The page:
Welcome to Just Old Flies

Welcome to 'just old flies,' a section of methods and flies that used-to-be. These flies were tied with the only materials available. Long before the advent of 'modern' tying materials, they were created and improved upon at a far slower pace than todays modern counterparts; limited by materials available and the tiers imagination.

Once long gone, there existed a 'fraternity' of anglers who felt an obligation to use only the 'standard' patterns of the day. We hope to bring a bit of nostalgia to these pages and to you. And sometimes what you find here will not always be about fishing. Perhaps you will enjoy them. Perhaps you will fish the flies. Perhaps?

Part One hundred eighty-three



Compiled by Deanna Lee Birkholm

In Fishing Atlantic Salmon author Joseph D. Bates, Jr., claims this dry fly for salmon, "is one of my favorites because it is showy, unusual, hard to sink, and very productive. The Brown Bomber calls for natural brown hair for tail and body, white wing (for better visibility), and reddish brown ribbing. The White Bomber (sometimes called the Peppermint bomber) is all white with red ribing. The Black Bomber is all black with white ribbing.

The Bomber dry flies should not be confused with wet-fly patterns of the same name. Bombers were developed in the 1960's for use on New Brunswick's Miramichi River and popularized by the Revernend Elmer Smith, a great authority on salmon and a legendary figure on the Miramichi. Inspired by the success he observed as a young boy having with a spun-hair mouse, Father Smith tied his first Bomber as a wet fly, trimming its bulky body and using a single grizzly hackle, dyed red, tied in at the bend and palmered forward over the body. Later, thinking the fly would be effective as a dry fly, he dressed it in several variations, preferring a body of spun deer hair, trimmed and tapered toward the eye, with two stiff hackles tied in by their butts and wound forward.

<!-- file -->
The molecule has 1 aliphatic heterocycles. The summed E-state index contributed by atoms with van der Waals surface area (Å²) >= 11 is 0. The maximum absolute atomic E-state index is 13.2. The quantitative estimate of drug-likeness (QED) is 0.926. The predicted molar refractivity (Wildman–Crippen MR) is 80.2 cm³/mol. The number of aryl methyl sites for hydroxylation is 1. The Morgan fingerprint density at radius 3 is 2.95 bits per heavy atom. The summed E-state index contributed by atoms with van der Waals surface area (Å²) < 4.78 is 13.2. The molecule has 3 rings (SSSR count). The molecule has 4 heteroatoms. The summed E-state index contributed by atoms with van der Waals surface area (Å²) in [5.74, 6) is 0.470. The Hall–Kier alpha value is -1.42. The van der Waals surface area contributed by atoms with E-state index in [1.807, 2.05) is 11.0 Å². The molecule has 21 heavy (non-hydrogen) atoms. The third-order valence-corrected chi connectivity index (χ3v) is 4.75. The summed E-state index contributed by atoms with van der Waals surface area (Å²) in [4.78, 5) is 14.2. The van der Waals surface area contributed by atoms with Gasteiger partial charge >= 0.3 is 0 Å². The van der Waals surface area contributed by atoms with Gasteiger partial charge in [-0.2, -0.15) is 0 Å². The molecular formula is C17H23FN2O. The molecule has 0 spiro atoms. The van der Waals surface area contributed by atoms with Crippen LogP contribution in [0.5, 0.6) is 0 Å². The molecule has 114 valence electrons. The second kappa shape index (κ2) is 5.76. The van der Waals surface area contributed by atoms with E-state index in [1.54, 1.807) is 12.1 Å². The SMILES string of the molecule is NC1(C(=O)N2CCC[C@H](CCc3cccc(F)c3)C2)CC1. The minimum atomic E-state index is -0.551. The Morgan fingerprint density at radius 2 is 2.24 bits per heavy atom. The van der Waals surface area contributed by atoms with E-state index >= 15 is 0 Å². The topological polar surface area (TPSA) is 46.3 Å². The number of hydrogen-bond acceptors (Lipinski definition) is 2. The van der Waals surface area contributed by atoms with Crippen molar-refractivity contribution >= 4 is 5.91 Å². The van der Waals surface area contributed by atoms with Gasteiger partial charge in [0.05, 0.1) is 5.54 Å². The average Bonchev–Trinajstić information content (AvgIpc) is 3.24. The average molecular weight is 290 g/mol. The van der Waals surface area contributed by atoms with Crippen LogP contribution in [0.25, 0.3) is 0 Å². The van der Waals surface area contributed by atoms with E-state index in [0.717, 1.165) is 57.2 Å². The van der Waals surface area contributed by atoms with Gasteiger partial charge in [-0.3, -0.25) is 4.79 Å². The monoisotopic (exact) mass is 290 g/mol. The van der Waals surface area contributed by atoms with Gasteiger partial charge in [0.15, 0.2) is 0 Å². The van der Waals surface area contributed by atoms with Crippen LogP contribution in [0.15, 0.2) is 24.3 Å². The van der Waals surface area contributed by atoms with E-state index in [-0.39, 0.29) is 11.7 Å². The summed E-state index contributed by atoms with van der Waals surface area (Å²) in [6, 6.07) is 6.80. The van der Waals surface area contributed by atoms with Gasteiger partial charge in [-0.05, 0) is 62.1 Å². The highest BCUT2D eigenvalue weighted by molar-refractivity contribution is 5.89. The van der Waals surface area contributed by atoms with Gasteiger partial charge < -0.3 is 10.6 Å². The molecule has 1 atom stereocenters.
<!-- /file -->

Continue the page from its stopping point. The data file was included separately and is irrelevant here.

Some anglers say that if you can't catch a salmon with a Bomber, you shouldn't bother fishing. Bombers can be fished dry (the usual practice), dry and dragging (with a fast skittering motion), or wet (like any other sunken fly). They are effective in each technique."

As dressed by Warren Duncan

    Tail:  A fairly large and rather short bunch of the same deer body hair used for the body of the fly. (Other materials are often used, such as calf or woodchuck.)

    Wing:  A fairly short bunch of the same body hair tied so as to extend forward at an angle of about 45 degrees. (This forward and upward bunch of hair is called a "wing" for want of a better term. The upward slant keeps it free of the eye of the hook.)

    Body:  Natural deer body hair (gray, brown, or white) spun on, tightly massed, flared out, and clipped to a smooth cigar shape, tapering toward the tail and slightly toward the head. The body should be clipped so that about one-third is below the hook shank and two-thirds above it, to allow plenty of clearance between body and barb. To produce a dense body, rather small bunches of body hair should be used. Many anglers like the body rather roughly clipped.

    Ribbing:  (For the White Bomber shown): Grizzly hackle dyed red, tied in at the tail and palmered through the clipped body from tail to head.

    Head:  Use any appropriately colored thread.

Credits: Information and photos from Fishing Atlantic Salmon, by Joseph D. Bates, Jr, published by Stackpole Books.

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